An analysis presented at the Cop27 UN conference in Egypt revealed that Australia continues to lag behind other developed nations in solving the climate catastrophe.
Australia remains a “very low-performing country,” according to the climate change performance index, which was created by Germanwatch, the NewClimate Institute, and the Climate Action Network with input from 450 experts and activists.
Australia moved up three spots from the previous year, although it still trails other developed countries by a wide margin. It rose from 59th place last year to 55th on the 63 nations and country groupings list.
The nation received a “poor” grade for climate policy and a “very low” mark for emissions, renewable energy, and energy use. As a result of having “no strategies or national plans for phasing out coal and gas mining,” as well as having intentions to increase coal and gas output by more than 5 per cent by 2030, it received a bad rating.
“Australia has gone from dead last too far from a pass, and despite the nation’s recent progress, there is no escaping just how far behind we are and how much catching up we’ve got to do,” Climate Councillor and economist Nicki Hutley, who’s in Egypt at COP27 said.
Australia has gone from 59th to 55th place in the Climate Change Performance Index (CCPI), published annually for almost two decades by Germanwatch, NewClimate Institute and Climate Action Network International. The index assesses 59 countries and the European Union collectively responsible for more than 90 per cent of global emissions.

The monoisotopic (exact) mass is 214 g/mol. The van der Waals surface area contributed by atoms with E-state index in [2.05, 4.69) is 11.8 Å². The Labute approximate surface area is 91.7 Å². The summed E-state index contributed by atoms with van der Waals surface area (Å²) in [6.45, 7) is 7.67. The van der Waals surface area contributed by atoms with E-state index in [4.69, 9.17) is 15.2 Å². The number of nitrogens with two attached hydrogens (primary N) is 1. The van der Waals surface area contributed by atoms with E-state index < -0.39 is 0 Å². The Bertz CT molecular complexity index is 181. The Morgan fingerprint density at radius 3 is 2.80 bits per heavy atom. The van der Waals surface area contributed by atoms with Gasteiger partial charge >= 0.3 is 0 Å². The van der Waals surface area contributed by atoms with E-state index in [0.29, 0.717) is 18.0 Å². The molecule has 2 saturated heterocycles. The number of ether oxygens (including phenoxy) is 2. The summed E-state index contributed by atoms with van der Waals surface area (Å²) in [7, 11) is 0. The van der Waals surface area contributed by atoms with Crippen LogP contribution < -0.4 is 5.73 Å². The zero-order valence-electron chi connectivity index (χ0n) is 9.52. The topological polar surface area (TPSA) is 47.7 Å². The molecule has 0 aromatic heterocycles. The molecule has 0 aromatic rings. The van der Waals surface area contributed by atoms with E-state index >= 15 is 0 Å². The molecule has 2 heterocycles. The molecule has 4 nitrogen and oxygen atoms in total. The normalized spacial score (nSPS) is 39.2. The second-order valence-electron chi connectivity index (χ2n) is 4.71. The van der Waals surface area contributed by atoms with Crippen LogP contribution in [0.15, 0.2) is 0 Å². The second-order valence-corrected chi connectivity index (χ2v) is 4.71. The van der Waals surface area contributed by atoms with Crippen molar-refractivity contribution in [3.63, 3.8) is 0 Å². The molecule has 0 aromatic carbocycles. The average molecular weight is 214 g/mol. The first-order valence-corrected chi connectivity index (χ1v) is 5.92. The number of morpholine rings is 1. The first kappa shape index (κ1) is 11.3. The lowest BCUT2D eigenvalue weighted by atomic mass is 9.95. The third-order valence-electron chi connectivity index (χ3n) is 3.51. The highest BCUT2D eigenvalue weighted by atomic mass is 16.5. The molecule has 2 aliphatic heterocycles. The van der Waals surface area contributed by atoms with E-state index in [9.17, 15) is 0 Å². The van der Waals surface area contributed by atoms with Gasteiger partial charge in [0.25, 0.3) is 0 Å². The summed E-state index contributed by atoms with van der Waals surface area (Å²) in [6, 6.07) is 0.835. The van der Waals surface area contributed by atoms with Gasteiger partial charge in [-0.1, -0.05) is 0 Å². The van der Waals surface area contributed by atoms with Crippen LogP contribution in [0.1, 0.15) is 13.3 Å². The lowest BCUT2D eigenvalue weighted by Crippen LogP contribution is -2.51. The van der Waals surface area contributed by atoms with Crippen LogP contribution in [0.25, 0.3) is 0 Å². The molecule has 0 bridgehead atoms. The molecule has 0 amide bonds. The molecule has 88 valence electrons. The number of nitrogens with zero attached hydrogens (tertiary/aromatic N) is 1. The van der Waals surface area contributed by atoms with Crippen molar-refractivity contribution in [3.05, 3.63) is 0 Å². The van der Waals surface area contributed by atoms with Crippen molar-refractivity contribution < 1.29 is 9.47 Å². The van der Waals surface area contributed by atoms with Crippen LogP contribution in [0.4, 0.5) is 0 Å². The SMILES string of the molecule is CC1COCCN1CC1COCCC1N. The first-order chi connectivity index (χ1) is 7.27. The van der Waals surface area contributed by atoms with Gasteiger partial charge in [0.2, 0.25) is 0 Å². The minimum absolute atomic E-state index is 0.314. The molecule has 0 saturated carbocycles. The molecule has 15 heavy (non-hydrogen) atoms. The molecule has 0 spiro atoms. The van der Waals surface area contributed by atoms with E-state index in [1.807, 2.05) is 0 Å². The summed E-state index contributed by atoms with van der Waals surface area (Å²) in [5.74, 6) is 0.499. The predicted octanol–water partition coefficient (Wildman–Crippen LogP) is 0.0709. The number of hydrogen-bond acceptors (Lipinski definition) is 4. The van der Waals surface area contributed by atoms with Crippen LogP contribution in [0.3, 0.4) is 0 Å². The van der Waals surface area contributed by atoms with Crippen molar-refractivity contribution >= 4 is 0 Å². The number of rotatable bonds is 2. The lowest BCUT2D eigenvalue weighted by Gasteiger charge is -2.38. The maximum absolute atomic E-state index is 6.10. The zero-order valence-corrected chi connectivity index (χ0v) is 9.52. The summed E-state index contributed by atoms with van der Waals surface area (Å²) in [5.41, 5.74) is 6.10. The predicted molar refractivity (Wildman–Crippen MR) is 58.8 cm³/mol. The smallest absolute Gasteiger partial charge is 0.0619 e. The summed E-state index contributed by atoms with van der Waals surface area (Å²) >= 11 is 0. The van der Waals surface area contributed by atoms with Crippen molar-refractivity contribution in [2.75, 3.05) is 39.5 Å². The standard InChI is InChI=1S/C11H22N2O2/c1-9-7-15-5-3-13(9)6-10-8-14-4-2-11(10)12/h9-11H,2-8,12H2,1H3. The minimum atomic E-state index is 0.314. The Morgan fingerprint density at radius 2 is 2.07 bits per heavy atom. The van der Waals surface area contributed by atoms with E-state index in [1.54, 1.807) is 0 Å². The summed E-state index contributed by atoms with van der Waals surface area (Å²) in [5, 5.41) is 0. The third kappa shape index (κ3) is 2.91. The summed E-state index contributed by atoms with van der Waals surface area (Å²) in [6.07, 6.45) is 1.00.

The improvement, according to DEA spokesman Dr John Iser, was brought about by its strengthened Nationally Determined Contribution (NDC), but the emissions target of 43 per cent below the level of 2005 by 2030 was still far below what would be needed to stay within its carbon budget and achieve net-zero emissions by 2050.
Dr Iser said Australia still failed massively with its reliance on fossil-fuel mining. “As yet, there are no policies to phase out subsidies and exports of coal and gas, which are still among the highest in the world,” Dr Iser said.
As a national assessment, the CCPI judges Australia a little unfairly, as much of its progress has been gained by state policies.
The states have pressed on with renewable energy and battery storage to enable Australia to achieve the highest uptake of solar conversion to electricity per capita in the world. This gain must now be supplemented by national policies to offer more incentives for electric vehicle car imports, strengthen building efficiency standards and curb emissions by industry and agriculture.
“There is still much to be done,” he said.
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For further information, go to: climatecouncil.org.au
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